Pictures say more than words. 

And another climb up to May’s shop which is a PW legend and you really can buy anything there. 

And the Parkins not bad either.

More moors and reservoirs. 

And after a lunch of apple and cheese and cookies, this:

The more reservoirs and moorland and then Top Withins which is supposed to have inspired Wuthering Heights which was pretty inhospitable any way you look at it. I thought we were nearly there but no, only a few more moors and slabs and a sharp shower to go. It was unexpectedly hard. We arrived at 6pm to another wonderful host duo who gave us cake and tea and took our washing away. 

Then a Caminoesque meal out with friends we’ve made on the way which was full of laughter and understanding and some beer. 

Excellent – maybe I can carry on. Tomorrow, Malham. 

Diggle to Mankinholes

Our first sunshine and no rain. 

This was a much easier walk and once we were up on the ridge it was fairly straightforward. (I’m saying that but I make no contribution at all to the navigation as I have realised how woefully inadequate my skills are. I make the landscape fit the map. Thank heaven for Becky and Sue).

We made good progress and were at the White House pub for a drink as it opened. We’ve learned to have a hot drink and a cold drink. One to comfort one to hydrate. 

Very nice too and a tiny macaroon. Could have eaten four. 

Then more reservoir walking including a boggy detour and past Stoodley Point,down a very pretty wood to Hebden Bridge – “the fourth funkiest town on the planet.” ??

It was pretty funky, and I’d like to go back but we were funky too in a different way, so availed ourselves of the Co op fresh produce and got a taxi to Mankinholes Youth Hostel. 

Hostels are great but often you can’t get in till five as they’re run by volunteers these days, so that’s why we did our shopping in HB. Which was wise as the promised shop at the hostel sold beans and ancient postcards. Not tasty. But our food was. And as we did 37000+ steps yesterday – I’ve got a new app- we needed it. 

Mankinholes Youth Hostel is run by a sterling guy called Bob. A more relaxed host you could not hope to find. And indeed all the people we’ve met so far have been delightful in their way.  Ian, a taxi driver, who didn’t want to take our money told us how they’d just had their dog put down, and how his adult son went fishing for three days to process it. He said his happiest memory of Ronnie, a Cavalier King Charles spaniel, was when they brought him home on Christmas Eve twelve years ago and surprised their kids! This is a man who does triathlons he looked fit and tough and yet there he was on a 10 minute journey sharing some fairly deep emotions: something’s changed – it wasn’t like this years ago and we are all the better for it I’d say. It was a real human connection.  All the publicity about mental health is working at some level and hoorah for that.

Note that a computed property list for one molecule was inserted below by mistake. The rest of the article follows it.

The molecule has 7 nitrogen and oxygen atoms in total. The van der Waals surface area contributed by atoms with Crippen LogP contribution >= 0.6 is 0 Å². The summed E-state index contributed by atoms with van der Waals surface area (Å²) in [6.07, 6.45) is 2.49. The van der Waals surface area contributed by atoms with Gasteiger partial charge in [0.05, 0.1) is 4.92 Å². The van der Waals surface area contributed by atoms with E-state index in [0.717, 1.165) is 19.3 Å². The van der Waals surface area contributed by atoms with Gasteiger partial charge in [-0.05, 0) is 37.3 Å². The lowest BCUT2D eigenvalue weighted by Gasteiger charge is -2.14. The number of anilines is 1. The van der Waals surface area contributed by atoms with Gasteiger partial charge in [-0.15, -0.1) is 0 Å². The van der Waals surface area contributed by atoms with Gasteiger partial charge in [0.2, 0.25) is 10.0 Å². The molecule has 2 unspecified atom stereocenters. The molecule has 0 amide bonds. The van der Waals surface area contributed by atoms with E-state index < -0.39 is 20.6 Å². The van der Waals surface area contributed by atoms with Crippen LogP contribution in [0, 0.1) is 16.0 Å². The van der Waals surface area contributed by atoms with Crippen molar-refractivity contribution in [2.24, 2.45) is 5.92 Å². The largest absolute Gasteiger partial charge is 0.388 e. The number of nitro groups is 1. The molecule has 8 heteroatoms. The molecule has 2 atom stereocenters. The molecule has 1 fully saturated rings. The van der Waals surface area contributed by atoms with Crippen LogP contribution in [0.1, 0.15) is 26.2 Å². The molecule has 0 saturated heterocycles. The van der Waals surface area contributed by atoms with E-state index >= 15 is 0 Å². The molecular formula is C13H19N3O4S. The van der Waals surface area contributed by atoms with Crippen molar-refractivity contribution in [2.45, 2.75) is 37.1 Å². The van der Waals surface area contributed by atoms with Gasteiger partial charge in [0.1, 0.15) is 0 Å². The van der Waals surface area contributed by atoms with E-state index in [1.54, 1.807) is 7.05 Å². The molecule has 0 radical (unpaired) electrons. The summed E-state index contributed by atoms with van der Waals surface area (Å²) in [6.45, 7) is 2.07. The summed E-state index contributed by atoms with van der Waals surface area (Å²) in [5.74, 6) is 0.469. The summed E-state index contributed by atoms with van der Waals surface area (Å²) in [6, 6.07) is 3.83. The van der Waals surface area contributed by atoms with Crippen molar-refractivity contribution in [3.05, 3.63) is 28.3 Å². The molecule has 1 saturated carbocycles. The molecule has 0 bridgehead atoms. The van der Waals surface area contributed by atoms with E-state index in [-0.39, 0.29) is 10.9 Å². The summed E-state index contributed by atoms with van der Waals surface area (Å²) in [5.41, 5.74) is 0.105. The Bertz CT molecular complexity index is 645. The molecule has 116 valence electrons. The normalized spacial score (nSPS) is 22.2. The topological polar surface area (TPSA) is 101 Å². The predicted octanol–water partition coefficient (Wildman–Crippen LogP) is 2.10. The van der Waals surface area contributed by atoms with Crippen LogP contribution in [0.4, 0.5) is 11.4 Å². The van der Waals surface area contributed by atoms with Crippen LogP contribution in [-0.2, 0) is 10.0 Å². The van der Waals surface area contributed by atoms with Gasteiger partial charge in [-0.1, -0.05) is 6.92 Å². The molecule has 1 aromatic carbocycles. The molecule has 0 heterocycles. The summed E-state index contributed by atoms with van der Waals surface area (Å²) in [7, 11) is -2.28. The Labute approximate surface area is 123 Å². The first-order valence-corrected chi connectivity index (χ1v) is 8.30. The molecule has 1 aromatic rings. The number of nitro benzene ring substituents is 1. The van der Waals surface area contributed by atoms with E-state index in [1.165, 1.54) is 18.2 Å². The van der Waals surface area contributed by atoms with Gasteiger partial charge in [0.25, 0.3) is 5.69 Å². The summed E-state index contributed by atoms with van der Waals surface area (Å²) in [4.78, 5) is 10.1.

So far we’ve met a deal of  older guys: chatty Warren, from Wales,  Steve another older man lean as a pick, walking in step with us and a chap called Heffin? Heffan? Jolly nice anyway and keen on model railways, in fact trains in general, and very well travelled. 

And another Bob, who we call Lost Bob, who left Edale when we did and fell down on Bleaklow and they got the mountain rescue out for him. He now sports a plaster on his nose but persists in walking long stages despite his advanced years (he looks old) and injury. He arrived at 9.30 pm last night tired and dehydrated. But he’s going home today much to our relief. Bless him. 

Anyhow we’re off to breakfast with Lost Bob, and sterling Not Lost Bob. I’ll try and take a photo. 

Crowden to Diggle

Yes that is a place. Not that I’ve seen much of it as we slithered down the bridle path into town and into our hotel at 4.30 and have not left since. Had a pie and a pint – and am now horizontal. 

Today was better, shorter, 14 miles, and visibility was good. Lots more trudging and traipsing up and down hills and slabs and bogginess and fording. This means crossing water in full spate. 

Now we were never going to be swept away  downstream but lose your footing and you could take a tumble and be wet through to your pants. As if you weren’t wet enough already. 

Said one lovely lady, when her husband said we might have to wade, I hate that word – wade. We didn’t wade but there was a hop skip and countdown to a jump. It mostly worked. 

Some great views and good company. And tomorrow we are at Mankinholes – yes that’s a place too. And the forecast is better. 

Edale to Crowden 17 miles

Hard. As promised. We walked out in our waterproofs from the off but spirits were high. 

After a while I didn’t know whether it was rain or sweat but I felt an all pervading dampness, it was as Becky aptly put it like being boil in the bag rice. 

All our kit and knees held out but it was a tough one and I’m glad it’s over. No more pics because I didn’t lift my head for long enough. We’ve met some lovely people fellow walkers and truly hospitable kind hosts. 

As ever I’m in bed already, full of fish pie and relief and hoping my body does that clever repair job before I ask it to continue the walk tomorrow.

And we’re off

Despite a lost passport, the vagaries of public transport and being told at Manchester station it was going to rain for a week, we all showed up and today our PW adventure begins. 

We are under occupying a bunk house for 18, so have had a gentle start. We’ve compared the weight of our packs, and maps and swapped emergency phone numbers and reassured ourselves that we’ll be sensible and not rush because that’s When Accidents Happen. 

The scenery – even from my bunk – looks stunning, if damp. So we’re off, after a fortifying breakfast.

Thanks for all your good wishes and see you in Crowden.